The Oedipus Conflict as an Outcome of the Circumcision Syndrome

Psychoanalysis diverts one’s attention from circumcision

It is convenient for one to consider that one’s sexual frustration has occurred in the past of which he has no memory as a result of imprinted fears from the preceding generations. This view conceals the real physical suppression of sexuality in adults by readdressing it to early childhood and human prehistory. The psychoanalysis diverts the attention from physical factors causing sexual dissatisfaction and masks the role of circumcision in suppressing sexuality. It relieves fathers of the responsibility for the possible suppression they may exert on their sons’ sexuality by circumcising them.

Psychoanalysis indirectly backs circumcision

Sexuality in Freudian psychology is aggressive, instinctual and destructive. This creates the paradox that perversions are normal and maybe even healthful.

According to psychoanalysis a perfectly repressed sexuality is betrayed only in unconscious activities such as dreams, parapraxes[i] and artistic creativity. An incompletely repressed sexuality results in neuroses due to the need for continuous repression. Failure of repression results in an unsuccessful resolution of the castration anxiety and leads to fixation to earlier libido objects and sexual perversions. It follows that perverts are less frustrated as their libidinal drives are poorly repressed.

Freudian psychoanalysis considers that sexuality and culture are antagonists. Sexuality is primitive, wild and egocentric. It cannot be really cultivated and must be tabooed. Socialization requires that sexuality be suppressed. Normal sexual development involves repression of sexuality. The success of sexual development is proportional to the rate of repression of sexuality. The stronger the repression is the closer to the norm sexuality is. The unrepressed sexuality naturally produces sexual perversions. It is a perversity in itself.

Psychoanalysis considers that the natural development of human sexuality results in sexual perversions. It advocates the need for sexual suppression and in effect silently justifies sexual mutilation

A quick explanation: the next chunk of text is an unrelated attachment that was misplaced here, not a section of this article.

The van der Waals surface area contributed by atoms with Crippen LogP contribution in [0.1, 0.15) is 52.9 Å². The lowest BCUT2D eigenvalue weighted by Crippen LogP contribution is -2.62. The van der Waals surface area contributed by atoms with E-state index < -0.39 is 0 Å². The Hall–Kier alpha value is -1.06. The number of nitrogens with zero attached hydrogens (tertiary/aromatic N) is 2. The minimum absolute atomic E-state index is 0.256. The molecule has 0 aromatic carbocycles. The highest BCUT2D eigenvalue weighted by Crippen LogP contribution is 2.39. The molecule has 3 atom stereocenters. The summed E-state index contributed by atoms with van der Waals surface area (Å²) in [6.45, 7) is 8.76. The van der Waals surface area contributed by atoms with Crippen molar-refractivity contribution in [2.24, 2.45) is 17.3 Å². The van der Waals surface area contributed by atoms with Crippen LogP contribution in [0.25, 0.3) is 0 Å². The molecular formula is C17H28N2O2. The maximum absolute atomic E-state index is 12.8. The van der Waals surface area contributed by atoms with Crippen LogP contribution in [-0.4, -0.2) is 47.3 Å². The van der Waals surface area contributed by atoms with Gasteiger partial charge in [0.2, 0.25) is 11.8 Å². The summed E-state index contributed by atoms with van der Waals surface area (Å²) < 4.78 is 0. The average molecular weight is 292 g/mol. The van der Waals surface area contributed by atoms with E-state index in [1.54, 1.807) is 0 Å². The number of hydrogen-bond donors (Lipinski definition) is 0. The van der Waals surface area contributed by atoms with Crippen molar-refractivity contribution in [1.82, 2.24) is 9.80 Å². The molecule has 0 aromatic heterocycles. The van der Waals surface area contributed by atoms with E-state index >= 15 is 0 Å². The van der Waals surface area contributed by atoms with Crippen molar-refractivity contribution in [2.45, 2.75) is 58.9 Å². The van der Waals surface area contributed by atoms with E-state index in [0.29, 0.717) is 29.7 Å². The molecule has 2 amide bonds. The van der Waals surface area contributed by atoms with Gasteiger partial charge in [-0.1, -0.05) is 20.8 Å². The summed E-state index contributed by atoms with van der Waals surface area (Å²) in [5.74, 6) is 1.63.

Psychoanalytic doctrine as a psychological compensation of the Circumcision syndrome

Circumcision causes sexual dissatisfaction in adults. Since they cannot straightforwardly identify the source of the dissatisfaction they tend to attribute it to external causes. For that reason sexually frustrated fathers tend to externalize their frustration and to direct it to their sons. They unconsciously blame their infants for the disaffection they experience and are inclined to ascribe undue sexuality to them. In a similar manner circumcised psychologists are tend to find the origin of sexual frustrations anywhere else but in circumcision.

We propose that the incomplete sexual gratification in adults that circumcision causes inclines them to attribute undue sexual motivation to others. The symptoms of the castration anxiety occur in sexually frustrated adults when they try to think about the cause of their dissatisfaction. The uneasiness, uncertainty or jealous suspicions arising in adults due to physical or mental suppression of their sexuality bear the symptoms of castration anxiety. The circumcised fathers become suspicious, jealous and feel sexual restriction when try to they think of their sons’ prepuces. If the frustrated adults were psychologists they would have no choice but to assume that the apparently groundless frustration originated in their early childhood of which they have no conscious memory.

Oedipal feelings are not the sexual desires of children for the mother. They consist in the uncertainty and jealousy that frustrated adults experience and that they tend to readdress. Oedipal feelings are the ungrounded suspicion of existing sex-lust in children for their mother that arises in sexually frustrated adults

Oedipal feelings are the ungrounded suspicion of existing sex-lust in children for their
mother that arises in sexually frustrated adults.

On the other hand the lack of actual proof of oedipal feelings necessities assuming that repressing them leas to the concept of the Oedipus conflict. Attributing the origin of the jealous suspicions to early childhood facilitates development of the concept of Oedipus conflict and castration anxiety. The Oedipus conflict is not the desire of a child to sleep with its mother and to kill its father. It is not the sexually based polarization of children’s affection. The Oedipus conflict is the suspicion arising in sexually frustrated adults that the polarization of children’s affection toward parents derives from sexual desires.